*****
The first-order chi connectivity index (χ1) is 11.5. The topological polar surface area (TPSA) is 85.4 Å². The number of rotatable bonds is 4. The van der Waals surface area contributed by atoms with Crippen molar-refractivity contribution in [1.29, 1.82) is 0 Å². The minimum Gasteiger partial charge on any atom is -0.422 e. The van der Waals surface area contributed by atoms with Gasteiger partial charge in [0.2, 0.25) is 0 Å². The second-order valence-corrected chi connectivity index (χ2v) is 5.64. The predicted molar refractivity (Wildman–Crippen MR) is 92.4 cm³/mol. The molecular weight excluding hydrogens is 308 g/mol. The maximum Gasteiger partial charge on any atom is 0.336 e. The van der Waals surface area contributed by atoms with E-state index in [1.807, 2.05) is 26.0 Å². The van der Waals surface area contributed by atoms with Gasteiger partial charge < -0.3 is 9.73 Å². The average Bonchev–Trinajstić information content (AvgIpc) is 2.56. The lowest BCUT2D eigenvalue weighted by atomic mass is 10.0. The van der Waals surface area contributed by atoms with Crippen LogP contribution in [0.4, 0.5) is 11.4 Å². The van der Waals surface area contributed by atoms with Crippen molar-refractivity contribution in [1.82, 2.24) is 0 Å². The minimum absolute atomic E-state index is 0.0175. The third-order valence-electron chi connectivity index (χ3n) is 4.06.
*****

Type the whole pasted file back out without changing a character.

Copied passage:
The first-order chi connectivity index (χ1) is 11.5. The topological polar surface area (TPSA) is 85.4 Å². The number of rotatable bonds is 4. The van der Waals surface area contributed by atoms with Crippen molar-refractivity contribution in [1.29, 1.82) is 0 Å². The minimum Gasteiger partial charge on any atom is -0.422 e. The van der Waals surface area contributed by atoms with Gasteiger partial charge in [0.2, 0.25) is 0 Å². The second-order valence-corrected chi connectivity index (χ2v) is 5.64. The predicted molar refractivity (Wildman–Crippen MR) is 92.4 cm³/mol. The molecular weight excluding hydrogens is 308 g/mol. The maximum Gasteiger partial charge on any atom is 0.336 e. The van der Waals surface area contributed by atoms with E-state index in [1.807, 2.05) is 26.0 Å². The van der Waals surface area contributed by atoms with Gasteiger partial charge < -0.3 is 9.73 Å². The average Bonchev–Trinajstić information content (AvgIpc) is 2.56. The lowest BCUT2D eigenvalue weighted by atomic mass is 10.0. The van der Waals surface area contributed by atoms with Crippen LogP contribution in [0.4, 0.5) is 11.4 Å². The van der Waals surface area contributed by atoms with Crippen molar-refractivity contribution in [1.82, 2.24) is 0 Å². The minimum absolute atomic E-state index is 0.0175. The third-order valence-electron chi connectivity index (χ3n) is 4.06.